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Tuesday, April 23, 2024

2024 could be a lifeline for ‘Doctor Who’ fans

Unpacking how bad the last seasons were and what to expect this year


By MALCOLM LANGE —- mslange@ucdavis.edu


Last year, “Doctor Who” celebrated its 60th anniversary with a three-part special. Those three episodes, along with a Christmas episode released on Dec. 25, were the only real “Doctor Who” content released in the year of its 60th anniversary — a very disappointing realization for fans everywhere. In such a monumental time for the show, we, as fans, only got four total specials for the entire year. Additionally, they were all released from November to December, making the last two months the only time for celebration. 

Luckily, there’s good news in this somewhere: we are getting a real season. Set to be released in May, it stars Ncuti Gatwa as the 15th Doctor. Unluckily, it will only contain eight episodes. Even with the disappointingly small amount of episodes for this new Disney+ show, “Doctor Who” seems to be heading in the right direction — back on track and even better than it was before. 

The quality of the show, many would say, has been on a downward trajectory since Jodie Whittaker took the mantle of the Doctor. Though there are claims that this stems from sexism and resentment due to the role being played by a woman, this gradual decline is not because of the Doctor’s gender or the writer’s script. 

“Doctor Who” has been around almost consistently for 60 years, with only a small gap from 1989 to 2005 when audio series and books took the place of the show. The Doctor has encountered many different trials: aliens, world-ending events and the mortality of humans.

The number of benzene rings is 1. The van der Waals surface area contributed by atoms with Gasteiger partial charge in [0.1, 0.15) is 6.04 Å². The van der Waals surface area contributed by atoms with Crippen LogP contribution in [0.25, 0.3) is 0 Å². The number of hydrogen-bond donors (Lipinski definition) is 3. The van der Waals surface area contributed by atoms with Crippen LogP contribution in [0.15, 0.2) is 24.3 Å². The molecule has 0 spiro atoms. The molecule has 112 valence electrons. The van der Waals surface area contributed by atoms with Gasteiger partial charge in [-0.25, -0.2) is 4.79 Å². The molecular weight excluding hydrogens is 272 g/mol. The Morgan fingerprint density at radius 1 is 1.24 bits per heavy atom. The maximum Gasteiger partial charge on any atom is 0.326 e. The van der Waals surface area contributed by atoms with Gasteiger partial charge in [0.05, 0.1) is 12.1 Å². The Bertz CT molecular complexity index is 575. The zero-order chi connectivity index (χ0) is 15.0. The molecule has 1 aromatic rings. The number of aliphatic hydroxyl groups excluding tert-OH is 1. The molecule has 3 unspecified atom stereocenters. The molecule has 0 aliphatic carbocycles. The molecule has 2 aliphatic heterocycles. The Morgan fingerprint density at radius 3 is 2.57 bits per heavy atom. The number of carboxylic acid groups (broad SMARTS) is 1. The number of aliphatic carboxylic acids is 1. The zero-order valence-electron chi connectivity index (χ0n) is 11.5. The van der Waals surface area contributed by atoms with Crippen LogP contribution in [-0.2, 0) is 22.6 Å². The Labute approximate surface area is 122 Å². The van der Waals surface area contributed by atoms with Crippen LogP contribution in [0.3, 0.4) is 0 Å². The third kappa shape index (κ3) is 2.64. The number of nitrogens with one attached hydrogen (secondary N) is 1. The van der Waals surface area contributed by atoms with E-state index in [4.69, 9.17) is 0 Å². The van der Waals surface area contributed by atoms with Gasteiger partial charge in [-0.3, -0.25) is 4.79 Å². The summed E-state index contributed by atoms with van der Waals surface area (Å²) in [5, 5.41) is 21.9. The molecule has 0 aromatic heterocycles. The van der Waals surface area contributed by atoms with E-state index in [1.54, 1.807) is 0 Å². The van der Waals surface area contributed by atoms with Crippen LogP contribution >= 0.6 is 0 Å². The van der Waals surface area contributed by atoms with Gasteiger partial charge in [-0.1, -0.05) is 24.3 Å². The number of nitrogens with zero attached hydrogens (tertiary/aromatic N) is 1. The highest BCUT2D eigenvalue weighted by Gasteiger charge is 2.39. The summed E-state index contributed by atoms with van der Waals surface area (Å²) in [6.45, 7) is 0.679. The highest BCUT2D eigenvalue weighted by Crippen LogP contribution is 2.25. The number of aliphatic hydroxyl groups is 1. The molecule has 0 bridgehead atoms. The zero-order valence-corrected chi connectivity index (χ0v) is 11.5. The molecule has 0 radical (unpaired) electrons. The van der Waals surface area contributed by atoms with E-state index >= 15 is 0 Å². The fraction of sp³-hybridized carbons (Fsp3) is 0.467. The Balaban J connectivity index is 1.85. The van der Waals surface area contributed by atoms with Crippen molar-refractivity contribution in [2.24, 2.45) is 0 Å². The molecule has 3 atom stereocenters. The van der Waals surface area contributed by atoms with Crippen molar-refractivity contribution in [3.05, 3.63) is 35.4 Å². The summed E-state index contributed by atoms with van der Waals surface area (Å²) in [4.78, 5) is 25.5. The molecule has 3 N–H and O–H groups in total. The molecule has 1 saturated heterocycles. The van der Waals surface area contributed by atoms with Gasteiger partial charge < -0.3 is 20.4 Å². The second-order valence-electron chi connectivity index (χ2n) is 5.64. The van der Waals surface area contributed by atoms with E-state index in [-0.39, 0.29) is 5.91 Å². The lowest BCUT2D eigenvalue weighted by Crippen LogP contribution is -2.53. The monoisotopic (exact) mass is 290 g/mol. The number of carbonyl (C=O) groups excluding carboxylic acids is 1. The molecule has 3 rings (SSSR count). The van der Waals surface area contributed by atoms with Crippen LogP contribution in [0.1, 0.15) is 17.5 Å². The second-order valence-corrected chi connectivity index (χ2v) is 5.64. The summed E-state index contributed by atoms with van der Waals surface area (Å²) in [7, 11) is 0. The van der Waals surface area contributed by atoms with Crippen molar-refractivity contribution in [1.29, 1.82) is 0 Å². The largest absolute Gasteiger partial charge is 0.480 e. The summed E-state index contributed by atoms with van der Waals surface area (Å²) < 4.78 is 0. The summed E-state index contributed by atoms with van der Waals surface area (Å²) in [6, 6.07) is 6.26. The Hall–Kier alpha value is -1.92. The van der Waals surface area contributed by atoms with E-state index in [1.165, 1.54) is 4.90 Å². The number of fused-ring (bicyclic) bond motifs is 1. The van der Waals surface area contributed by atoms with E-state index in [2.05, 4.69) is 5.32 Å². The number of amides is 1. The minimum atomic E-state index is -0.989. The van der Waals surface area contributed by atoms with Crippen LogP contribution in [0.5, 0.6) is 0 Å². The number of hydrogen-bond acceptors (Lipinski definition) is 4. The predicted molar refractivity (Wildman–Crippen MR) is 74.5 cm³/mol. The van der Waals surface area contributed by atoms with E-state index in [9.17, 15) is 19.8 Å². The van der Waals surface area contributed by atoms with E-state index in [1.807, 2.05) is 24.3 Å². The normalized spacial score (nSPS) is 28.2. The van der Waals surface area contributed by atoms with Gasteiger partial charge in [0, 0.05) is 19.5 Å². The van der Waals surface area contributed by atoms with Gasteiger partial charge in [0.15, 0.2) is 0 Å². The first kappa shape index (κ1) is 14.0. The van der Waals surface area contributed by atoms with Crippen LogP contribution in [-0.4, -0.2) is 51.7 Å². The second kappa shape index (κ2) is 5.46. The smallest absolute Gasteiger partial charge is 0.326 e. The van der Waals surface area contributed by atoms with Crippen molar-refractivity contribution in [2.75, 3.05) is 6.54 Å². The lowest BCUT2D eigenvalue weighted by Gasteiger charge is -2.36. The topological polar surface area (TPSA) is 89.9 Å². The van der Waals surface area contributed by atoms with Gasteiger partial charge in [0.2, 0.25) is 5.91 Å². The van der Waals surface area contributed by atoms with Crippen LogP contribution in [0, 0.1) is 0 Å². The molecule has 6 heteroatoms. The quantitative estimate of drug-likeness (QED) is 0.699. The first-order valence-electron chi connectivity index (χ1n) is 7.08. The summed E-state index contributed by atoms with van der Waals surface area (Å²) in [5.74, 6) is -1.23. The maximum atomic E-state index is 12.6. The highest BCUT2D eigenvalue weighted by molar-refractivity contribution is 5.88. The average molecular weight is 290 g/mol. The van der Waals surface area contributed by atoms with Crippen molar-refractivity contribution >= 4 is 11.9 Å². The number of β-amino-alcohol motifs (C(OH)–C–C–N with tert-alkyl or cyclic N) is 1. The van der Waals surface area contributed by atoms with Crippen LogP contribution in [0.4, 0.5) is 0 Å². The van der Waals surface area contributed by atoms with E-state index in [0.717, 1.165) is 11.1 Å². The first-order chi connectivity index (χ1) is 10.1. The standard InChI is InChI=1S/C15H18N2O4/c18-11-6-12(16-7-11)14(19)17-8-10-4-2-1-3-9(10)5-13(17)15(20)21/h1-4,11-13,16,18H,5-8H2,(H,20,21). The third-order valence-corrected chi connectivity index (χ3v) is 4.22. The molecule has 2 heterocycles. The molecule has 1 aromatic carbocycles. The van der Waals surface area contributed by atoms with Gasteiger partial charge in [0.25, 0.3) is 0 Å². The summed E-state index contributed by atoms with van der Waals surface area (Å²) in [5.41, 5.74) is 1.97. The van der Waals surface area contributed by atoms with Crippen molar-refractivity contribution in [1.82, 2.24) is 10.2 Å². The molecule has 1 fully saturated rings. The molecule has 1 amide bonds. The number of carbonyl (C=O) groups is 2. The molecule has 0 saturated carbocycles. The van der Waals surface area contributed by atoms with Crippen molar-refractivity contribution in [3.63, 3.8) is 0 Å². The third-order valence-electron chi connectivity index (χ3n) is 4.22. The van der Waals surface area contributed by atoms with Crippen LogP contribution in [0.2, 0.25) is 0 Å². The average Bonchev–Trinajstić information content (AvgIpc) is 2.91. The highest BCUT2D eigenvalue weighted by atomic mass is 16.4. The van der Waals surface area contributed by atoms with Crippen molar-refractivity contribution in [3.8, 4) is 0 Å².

The Doctor himself has also aged significantly since the start of the show back in the 1960s. Most estimates of the Doctor’s age from the first episode put him at around 230 years old, with the 12th Doctor marking his age at now over two thousand years old. Despite the aging of the character, the show has managed to stay young despite its six decades of life, breathing new life into it through change. 

Over the years, the show has evolved and changed many times and many ways. In fact, that idea is the purpose and whole concept of the show: the Doctor never dies, he only changes. This makes the differences in Whittaker’s seasons to not necessarily be a bad thing, just something new. The writers took risks and not just by having a woman play the Doctor — the storylines they introduced were a welcomed update to the show. 

They completely rewrote the history of two races, the Time Lords and the Gallifreyans, introduced one of the most interesting and powerful villains and had the biggest universe-ending event. Many fans were not happy with these different types of stories. I, however, believe that if Chris Chibnall, the head writer for Whittaker’s seasons, was given more support and time to flesh out these stories, we would’ve been able to see their full potential. 

Specifically, the “Timeless Child” plotline is one that outraged many fans of the show, as it completely throws away substantial history and lore from “Doctor Who” and leaves a lot of questions and plot holes unanswered. However, I believe that until the whole storyline has reached its conclusion, it is too soon to make a full judgment on if it was a mistake to include. Coming up with new twists and stories for a 60-year-old show is no easy feat, so I definitely cut Chibnall some slack.